Early adopters of metal 3D printing have included seven of the world’s top ten automakers, as well as companies in industries ranging from medical devices to clothing. Ford Motor Company is now testing the 3D printing of auto parts. Another early adopter is Jabil, a manufacturer based in St. Petersburg, Florida, which makes a wide range of products from casings for iPhones to complex medical devices. 

Early adopters of metal 3D printing have included seven of the world’s top ten automakers


“Jabil doesn’t do things where we want to have three or four [metal 3D printing] machines in a corner,” Jabil’s vice president of digital manufacturing John Dulchinos told Forbes. “We’re about finding applications where you leverage scale and manufacturing capability.” And as companies like Jabil and Ford find success with metal 3D printing, industry competitors are paying close attention.

Metal 3D Printing Will Support Reshoring of U.S. Jobs

One of the most noteworthy and exciting trends in metal fabrication over the last few years has been the reshoring of U.S. jobs, as companies have returned production stateside. There are currently over 12 million manufacturing jobs in the U.S., and metal fabrications ranks third in terms of U.S. manufacturing employment.

What’s behind this U.S. reshoring trend? It’s mostly been due to new technologies, such as automation and metal 3D printing, that have boosted productivity, as well as rising labor costs overseas. There’s a growing need among U.S. metal fabricators to find and hire high-quality, tech-savvy metal fabricators to fill worker shortages. Leveraging emerging technologies like 3D printing will require a careful, dynamic blending of human skill and emerging additive manufacturing technologies.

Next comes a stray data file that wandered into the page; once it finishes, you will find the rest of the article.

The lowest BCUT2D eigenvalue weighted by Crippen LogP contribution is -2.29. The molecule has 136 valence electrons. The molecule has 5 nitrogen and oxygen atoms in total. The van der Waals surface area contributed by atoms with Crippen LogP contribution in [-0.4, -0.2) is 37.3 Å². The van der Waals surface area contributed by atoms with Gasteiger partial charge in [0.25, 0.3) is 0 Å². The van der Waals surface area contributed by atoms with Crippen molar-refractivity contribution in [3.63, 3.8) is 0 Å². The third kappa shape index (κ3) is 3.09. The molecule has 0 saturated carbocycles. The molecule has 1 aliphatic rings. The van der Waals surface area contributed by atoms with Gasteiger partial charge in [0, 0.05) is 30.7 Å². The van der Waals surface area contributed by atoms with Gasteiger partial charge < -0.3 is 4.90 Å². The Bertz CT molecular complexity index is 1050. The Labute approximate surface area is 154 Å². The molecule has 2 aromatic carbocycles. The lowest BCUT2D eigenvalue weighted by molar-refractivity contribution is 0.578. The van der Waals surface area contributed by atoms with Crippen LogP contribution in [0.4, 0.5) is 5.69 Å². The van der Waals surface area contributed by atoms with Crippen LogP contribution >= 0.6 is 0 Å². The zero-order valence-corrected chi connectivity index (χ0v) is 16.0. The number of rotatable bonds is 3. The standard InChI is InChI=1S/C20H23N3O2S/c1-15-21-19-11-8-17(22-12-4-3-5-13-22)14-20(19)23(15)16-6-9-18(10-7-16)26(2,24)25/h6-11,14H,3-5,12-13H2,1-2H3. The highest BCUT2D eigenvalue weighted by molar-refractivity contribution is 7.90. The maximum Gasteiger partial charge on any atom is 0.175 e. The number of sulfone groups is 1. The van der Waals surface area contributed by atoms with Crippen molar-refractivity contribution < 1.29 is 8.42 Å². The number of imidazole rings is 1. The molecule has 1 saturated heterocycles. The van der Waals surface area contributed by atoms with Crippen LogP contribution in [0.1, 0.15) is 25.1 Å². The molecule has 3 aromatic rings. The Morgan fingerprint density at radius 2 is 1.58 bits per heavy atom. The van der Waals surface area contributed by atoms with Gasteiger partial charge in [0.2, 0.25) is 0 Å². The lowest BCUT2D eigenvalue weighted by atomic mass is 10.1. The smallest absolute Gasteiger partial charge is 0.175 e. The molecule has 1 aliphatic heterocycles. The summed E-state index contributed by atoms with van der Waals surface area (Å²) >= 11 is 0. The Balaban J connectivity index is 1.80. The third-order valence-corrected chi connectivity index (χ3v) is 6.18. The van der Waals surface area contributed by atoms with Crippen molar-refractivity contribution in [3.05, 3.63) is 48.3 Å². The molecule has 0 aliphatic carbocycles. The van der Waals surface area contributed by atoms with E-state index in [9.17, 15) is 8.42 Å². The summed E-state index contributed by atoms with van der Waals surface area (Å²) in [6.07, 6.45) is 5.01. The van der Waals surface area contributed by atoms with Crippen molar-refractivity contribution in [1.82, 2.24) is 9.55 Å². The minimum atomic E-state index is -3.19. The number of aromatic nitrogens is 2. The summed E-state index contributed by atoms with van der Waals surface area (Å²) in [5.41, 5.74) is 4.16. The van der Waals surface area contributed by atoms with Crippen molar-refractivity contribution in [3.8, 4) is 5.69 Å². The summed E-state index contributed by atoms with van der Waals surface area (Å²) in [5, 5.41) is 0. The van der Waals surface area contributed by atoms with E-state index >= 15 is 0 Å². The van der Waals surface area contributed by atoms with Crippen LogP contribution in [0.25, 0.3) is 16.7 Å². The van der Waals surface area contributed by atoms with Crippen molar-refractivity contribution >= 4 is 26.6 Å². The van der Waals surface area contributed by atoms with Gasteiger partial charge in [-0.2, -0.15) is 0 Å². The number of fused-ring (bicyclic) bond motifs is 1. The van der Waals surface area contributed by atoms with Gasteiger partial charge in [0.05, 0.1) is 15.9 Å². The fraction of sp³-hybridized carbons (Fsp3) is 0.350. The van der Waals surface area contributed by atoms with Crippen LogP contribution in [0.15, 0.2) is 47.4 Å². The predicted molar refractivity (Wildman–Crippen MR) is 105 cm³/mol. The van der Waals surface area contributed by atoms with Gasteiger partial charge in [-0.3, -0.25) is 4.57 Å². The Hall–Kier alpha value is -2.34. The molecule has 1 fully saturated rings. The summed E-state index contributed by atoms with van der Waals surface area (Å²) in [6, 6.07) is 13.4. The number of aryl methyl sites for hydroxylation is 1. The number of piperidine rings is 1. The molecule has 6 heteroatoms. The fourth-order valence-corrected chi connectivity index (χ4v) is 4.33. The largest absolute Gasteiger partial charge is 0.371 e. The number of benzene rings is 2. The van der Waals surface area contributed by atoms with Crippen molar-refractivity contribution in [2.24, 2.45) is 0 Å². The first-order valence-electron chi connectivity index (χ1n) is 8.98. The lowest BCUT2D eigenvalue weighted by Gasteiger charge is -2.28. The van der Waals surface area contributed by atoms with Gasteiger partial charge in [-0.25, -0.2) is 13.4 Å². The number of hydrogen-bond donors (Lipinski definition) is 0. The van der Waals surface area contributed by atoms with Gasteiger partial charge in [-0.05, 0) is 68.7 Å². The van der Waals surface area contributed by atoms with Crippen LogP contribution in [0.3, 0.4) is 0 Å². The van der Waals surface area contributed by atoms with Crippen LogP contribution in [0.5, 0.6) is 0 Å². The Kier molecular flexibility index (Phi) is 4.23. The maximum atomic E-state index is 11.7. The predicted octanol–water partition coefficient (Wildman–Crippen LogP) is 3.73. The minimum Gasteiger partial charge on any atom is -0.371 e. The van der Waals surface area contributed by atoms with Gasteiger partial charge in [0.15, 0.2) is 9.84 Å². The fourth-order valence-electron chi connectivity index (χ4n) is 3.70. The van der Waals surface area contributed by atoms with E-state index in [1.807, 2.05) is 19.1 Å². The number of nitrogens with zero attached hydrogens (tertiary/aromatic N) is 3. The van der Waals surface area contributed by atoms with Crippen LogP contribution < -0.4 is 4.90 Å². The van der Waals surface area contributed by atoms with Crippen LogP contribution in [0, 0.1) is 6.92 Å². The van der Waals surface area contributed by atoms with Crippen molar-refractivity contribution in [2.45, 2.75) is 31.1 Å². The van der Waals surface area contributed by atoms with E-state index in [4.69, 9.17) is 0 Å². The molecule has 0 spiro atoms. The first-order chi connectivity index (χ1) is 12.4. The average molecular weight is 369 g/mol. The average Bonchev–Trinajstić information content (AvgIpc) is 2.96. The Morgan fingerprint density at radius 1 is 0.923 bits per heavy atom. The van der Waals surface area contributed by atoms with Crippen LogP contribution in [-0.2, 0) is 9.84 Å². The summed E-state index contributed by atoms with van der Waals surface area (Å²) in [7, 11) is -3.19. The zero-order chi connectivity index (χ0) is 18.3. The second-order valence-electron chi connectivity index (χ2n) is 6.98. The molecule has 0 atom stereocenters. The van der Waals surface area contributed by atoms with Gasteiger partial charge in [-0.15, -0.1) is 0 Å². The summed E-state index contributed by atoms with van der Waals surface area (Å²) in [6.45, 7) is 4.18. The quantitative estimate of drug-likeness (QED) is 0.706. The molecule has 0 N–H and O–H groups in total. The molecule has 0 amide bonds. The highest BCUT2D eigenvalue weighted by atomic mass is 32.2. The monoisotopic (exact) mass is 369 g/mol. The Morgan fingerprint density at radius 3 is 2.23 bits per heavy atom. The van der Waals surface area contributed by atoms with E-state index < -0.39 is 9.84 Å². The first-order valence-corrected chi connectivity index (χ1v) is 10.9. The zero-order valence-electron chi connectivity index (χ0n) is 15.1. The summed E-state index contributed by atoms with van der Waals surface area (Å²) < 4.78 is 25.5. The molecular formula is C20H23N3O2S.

Metal 3D printing is leading to job re-shoring in the US

New technologies like metal 3D printing are bringing manufacturing jobs back into the US. 

Metal 3D Printing: Becoming More Available and Cheaper

The takeaway here is clear: more companies, especially recent startups like Desktop Metal, are entering the new field of making metal 3D printers, moving the technology forward. These companies will offer various solutions for metal fabricators, customizing the right products for the right needs and the right customers. The benefits for metal fabricators are equally clear. 

While the early adopters of the technology have been huge enterprises like GE, Boeing, and Ford, it’s clear that we’ll be seeing more mid-sized and smaller companies adopting metal 3D printing in the years ahead, as we move from pilots to larger-scale adoption.

Why An ERP System Matters

A great ERP system is the best way to future-proof your organization and business operations. Why? Because your ERP system allows you to seamlessly integrate emerging new technologies like metal 3D printing into your operations. A metal 3D printer is a device, after all, and like any other device, it can be fully integrated into the rest of your metal fabrication operations through your ERP system. For example, you’ll be able to receive CAD blueprints from a customer through your ERP system and automatically feed designs into your metal 3D printer for production.

Your ERP would also enable you to monitor the performance of your metal 3D printers, just as it allows you to monitor and coordinate your other equipment. Long story short? When you have a great ERP system in place, you’re able to adopt and integrate new technologies (like metal 3D printing) quickly into what you do, letting you work smarter and stay competitive. Think plug and play!